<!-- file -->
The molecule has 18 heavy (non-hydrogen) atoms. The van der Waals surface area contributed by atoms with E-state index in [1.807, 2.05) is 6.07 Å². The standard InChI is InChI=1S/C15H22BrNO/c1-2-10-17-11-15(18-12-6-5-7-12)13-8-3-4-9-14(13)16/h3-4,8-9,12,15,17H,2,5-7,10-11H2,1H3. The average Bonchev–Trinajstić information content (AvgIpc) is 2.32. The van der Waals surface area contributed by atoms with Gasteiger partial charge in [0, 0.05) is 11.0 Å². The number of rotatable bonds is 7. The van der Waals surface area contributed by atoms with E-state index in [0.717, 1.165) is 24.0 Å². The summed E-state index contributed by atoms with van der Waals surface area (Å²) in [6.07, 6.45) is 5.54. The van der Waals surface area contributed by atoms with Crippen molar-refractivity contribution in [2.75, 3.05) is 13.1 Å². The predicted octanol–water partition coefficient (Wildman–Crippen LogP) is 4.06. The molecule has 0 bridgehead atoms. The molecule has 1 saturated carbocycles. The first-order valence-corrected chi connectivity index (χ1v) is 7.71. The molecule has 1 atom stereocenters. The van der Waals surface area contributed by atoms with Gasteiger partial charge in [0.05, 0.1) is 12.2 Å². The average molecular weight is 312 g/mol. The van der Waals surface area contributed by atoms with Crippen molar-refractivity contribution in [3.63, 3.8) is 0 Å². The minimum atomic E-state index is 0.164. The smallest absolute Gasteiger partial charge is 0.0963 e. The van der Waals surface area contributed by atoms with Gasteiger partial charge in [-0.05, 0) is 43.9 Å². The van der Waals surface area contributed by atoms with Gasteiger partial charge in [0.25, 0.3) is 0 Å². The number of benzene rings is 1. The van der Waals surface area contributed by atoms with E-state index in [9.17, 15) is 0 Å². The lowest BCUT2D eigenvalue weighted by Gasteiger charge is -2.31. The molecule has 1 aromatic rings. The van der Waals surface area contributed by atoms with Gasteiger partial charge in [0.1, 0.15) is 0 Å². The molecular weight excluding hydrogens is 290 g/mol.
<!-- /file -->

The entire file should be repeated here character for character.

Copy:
The molecule has 18 heavy (non-hydrogen) atoms. The van der Waals surface area contributed by atoms with E-state index in [1.807, 2.05) is 6.07 Å². The standard InChI is InChI=1S/C15H22BrNO/c1-2-10-17-11-15(18-12-6-5-7-12)13-8-3-4-9-14(13)16/h3-4,8-9,12,15,17H,2,5-7,10-11H2,1H3. The average Bonchev–Trinajstić information content (AvgIpc) is 2.32. The van der Waals surface area contributed by atoms with Gasteiger partial charge in [0, 0.05) is 11.0 Å². The number of rotatable bonds is 7. The van der Waals surface area contributed by atoms with E-state index in [0.717, 1.165) is 24.0 Å². The summed E-state index contributed by atoms with van der Waals surface area (Å²) in [6.07, 6.45) is 5.54. The van der Waals surface area contributed by atoms with Crippen molar-refractivity contribution in [2.75, 3.05) is 13.1 Å². The predicted octanol–water partition coefficient (Wildman–Crippen LogP) is 4.06. The molecule has 0 bridgehead atoms. The molecule has 1 saturated carbocycles. The first-order valence-corrected chi connectivity index (χ1v) is 7.71. The molecule has 1 atom stereocenters. The van der Waals surface area contributed by atoms with Gasteiger partial charge in [0.05, 0.1) is 12.2 Å². The average molecular weight is 312 g/mol. The van der Waals surface area contributed by atoms with Crippen molar-refractivity contribution in [3.63, 3.8) is 0 Å². The minimum atomic E-state index is 0.164. The smallest absolute Gasteiger partial charge is 0.0963 e. The van der Waals surface area contributed by atoms with Gasteiger partial charge in [-0.05, 0) is 43.9 Å². The van der Waals surface area contributed by atoms with Gasteiger partial charge in [0.25, 0.3) is 0 Å². The number of benzene rings is 1. The van der Waals surface area contributed by atoms with E-state index in [9.17, 15) is 0 Å². The lowest BCUT2D eigenvalue weighted by Gasteiger charge is -2.31. The molecule has 1 aromatic rings. The van der Waals surface area contributed by atoms with Gasteiger partial charge in [0.1, 0.15) is 0 Å². The molecular weight excluding hydrogens is 290 g/mol.